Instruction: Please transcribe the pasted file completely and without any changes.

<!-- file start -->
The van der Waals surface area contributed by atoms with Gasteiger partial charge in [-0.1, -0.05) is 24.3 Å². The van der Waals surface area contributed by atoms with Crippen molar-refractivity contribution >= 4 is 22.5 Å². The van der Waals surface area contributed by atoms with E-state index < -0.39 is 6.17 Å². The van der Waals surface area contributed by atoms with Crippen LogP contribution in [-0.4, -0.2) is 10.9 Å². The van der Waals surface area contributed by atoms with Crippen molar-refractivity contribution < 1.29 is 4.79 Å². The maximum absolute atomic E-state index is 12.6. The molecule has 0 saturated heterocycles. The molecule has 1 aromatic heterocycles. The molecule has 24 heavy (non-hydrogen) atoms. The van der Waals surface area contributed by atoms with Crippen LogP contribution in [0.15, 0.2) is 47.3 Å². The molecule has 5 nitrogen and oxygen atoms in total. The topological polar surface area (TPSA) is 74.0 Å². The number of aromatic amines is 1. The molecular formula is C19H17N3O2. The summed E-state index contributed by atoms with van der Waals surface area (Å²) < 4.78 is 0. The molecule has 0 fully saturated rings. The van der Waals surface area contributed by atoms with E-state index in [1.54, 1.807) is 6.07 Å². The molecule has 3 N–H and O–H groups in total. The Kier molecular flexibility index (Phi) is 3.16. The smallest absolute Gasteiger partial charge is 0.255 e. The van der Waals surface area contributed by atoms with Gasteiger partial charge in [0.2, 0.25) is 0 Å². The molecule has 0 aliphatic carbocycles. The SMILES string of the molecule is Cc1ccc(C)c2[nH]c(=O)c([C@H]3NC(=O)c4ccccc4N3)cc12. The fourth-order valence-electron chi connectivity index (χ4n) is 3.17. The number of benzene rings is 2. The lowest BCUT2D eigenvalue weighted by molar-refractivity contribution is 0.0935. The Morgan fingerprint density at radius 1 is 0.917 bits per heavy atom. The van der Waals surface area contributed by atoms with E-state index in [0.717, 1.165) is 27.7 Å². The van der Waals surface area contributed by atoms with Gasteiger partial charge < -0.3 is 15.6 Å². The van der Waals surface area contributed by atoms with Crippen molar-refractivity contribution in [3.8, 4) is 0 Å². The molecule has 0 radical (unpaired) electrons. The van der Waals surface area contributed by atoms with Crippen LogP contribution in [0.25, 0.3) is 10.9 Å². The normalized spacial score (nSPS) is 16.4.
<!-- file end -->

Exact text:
The van der Waals surface area contributed by atoms with Gasteiger partial charge in [-0.1, -0.05) is 24.3 Å². The van der Waals surface area contributed by atoms with Crippen molar-refractivity contribution >= 4 is 22.5 Å². The van der Waals surface area contributed by atoms with E-state index < -0.39 is 6.17 Å². The van der Waals surface area contributed by atoms with Crippen LogP contribution in [-0.4, -0.2) is 10.9 Å². The van der Waals surface area contributed by atoms with Crippen molar-refractivity contribution < 1.29 is 4.79 Å². The maximum absolute atomic E-state index is 12.6. The molecule has 0 saturated heterocycles. The molecule has 1 aromatic heterocycles. The molecule has 24 heavy (non-hydrogen) atoms. The van der Waals surface area contributed by atoms with Crippen LogP contribution in [0.15, 0.2) is 47.3 Å². The molecule has 5 nitrogen and oxygen atoms in total. The topological polar surface area (TPSA) is 74.0 Å². The number of aromatic amines is 1. The molecular formula is C19H17N3O2. The summed E-state index contributed by atoms with van der Waals surface area (Å²) < 4.78 is 0. The molecule has 0 fully saturated rings. The van der Waals surface area contributed by atoms with E-state index in [1.54, 1.807) is 6.07 Å². The molecule has 3 N–H and O–H groups in total. The Kier molecular flexibility index (Phi) is 3.16. The smallest absolute Gasteiger partial charge is 0.255 e. The van der Waals surface area contributed by atoms with Gasteiger partial charge in [0.2, 0.25) is 0 Å². The molecule has 0 aliphatic carbocycles. The SMILES string of the molecule is Cc1ccc(C)c2[nH]c(=O)c([C@H]3NC(=O)c4ccccc4N3)cc12. The fourth-order valence-electron chi connectivity index (χ4n) is 3.17. The number of benzene rings is 2. The lowest BCUT2D eigenvalue weighted by molar-refractivity contribution is 0.0935. The Morgan fingerprint density at radius 1 is 0.917 bits per heavy atom. The van der Waals surface area contributed by atoms with E-state index in [0.717, 1.165) is 27.7 Å². The van der Waals surface area contributed by atoms with Gasteiger partial charge < -0.3 is 15.6 Å². The van der Waals surface area contributed by atoms with Crippen molar-refractivity contribution in [3.8, 4) is 0 Å². The molecule has 0 radical (unpaired) electrons. The van der Waals surface area contributed by atoms with Crippen LogP contribution in [0.25, 0.3) is 10.9 Å². The normalized spacial score (nSPS) is 16.4.